As a self-taught marquetry artist, T. Breeze Verdant creates beautiful designs with woods, Paua abalone and fine metals. Using very thin veneers, he creates elaborate images and landscapes on boxes, guitars, jewelry and small tabletops. Refusing to totally produce the same item over and over again, Breeze works in cycles and his designs are constantly evolving.
He started his woodworking experience by building a log cabin from his own trees and rocks, hauling the logs by hand with a "come-along". He consequently demolished buildings for building materials and built another home entirely from lumber he harvested selectively from a friend's forest (thereby saving it from being clear-cut). Expressing oneself through house building is a tedious method of expression. It also consumes a lot of trees, with which Breeze has a long time affinity. In fact, when he was young and his mother called him for dinner, she always knew in which direction to yell... upwards!
Breezeís aim with wood is to create and share the greatest amount of beauty while consuming the smallest amount of wood , to display beauty without consuming it. Therefore, a great deal of the wood Ė and ALL of the solid exotic pieces - used in his work is from scraps and recycled pieces. The veneers he uses are approximately 1/50" thick and sliced, not sawn, which means there is virtually no waste.
According to Breeze, ďI do this stuff because I love wood! I get to work with all kinds of outrageous stuff that I would never get my hands on otherwise. The best wood gets sliced into veneers and I deal with the wildest of freak veneers. Thatís what Iím interested in and partially what keeps me going. I have a huge penchant for detail, in fact an imagination that makes a lot of trouble for me because I canít keep up with it in terms of following through with all of my ideas. Keeping the work small allows me to play with a lot of different concepts without getting crazy with the amount of detail a larger piece demands.Ē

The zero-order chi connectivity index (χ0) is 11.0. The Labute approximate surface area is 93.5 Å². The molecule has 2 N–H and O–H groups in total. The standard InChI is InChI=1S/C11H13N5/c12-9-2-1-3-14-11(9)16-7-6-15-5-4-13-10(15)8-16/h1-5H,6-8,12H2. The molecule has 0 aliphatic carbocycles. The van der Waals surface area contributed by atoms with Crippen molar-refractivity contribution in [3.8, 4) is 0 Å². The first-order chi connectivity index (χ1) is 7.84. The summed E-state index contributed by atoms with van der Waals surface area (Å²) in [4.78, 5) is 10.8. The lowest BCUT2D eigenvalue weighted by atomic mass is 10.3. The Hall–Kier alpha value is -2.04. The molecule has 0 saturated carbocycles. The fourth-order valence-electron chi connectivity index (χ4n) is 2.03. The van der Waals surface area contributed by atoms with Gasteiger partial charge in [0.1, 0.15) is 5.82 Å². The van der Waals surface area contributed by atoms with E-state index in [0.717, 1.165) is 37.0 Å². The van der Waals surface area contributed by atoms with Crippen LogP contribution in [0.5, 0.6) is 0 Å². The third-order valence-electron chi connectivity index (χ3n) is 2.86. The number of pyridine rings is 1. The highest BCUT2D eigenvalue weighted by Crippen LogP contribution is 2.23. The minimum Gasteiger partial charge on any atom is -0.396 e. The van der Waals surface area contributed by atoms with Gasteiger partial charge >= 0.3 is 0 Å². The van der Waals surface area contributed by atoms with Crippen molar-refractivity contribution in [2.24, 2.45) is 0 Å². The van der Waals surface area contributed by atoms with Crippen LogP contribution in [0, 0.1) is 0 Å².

Now Breeze tries to allow trees to express themselves, seeing patterns in the woods and letting the pattern lead him to reveal mostly topographic images. Maple that bugs have bored holes in allowing rainwater to paint clouds, cutting twigs into veneers for rustic effect, and spalted maple for further cloudlike effects are employed for natural effect.
Breeze has been practicing marquetry full time since 1988 and has taught the art for over 6 years. He is well known as a box and jewelry maker, and has also been inlaying guitars for Carvin Guitar Corp. of San Diego, California since 1999. He has been featured in several books and the Chicago Tribune. Visit his website at www.tbreezeverdant.com.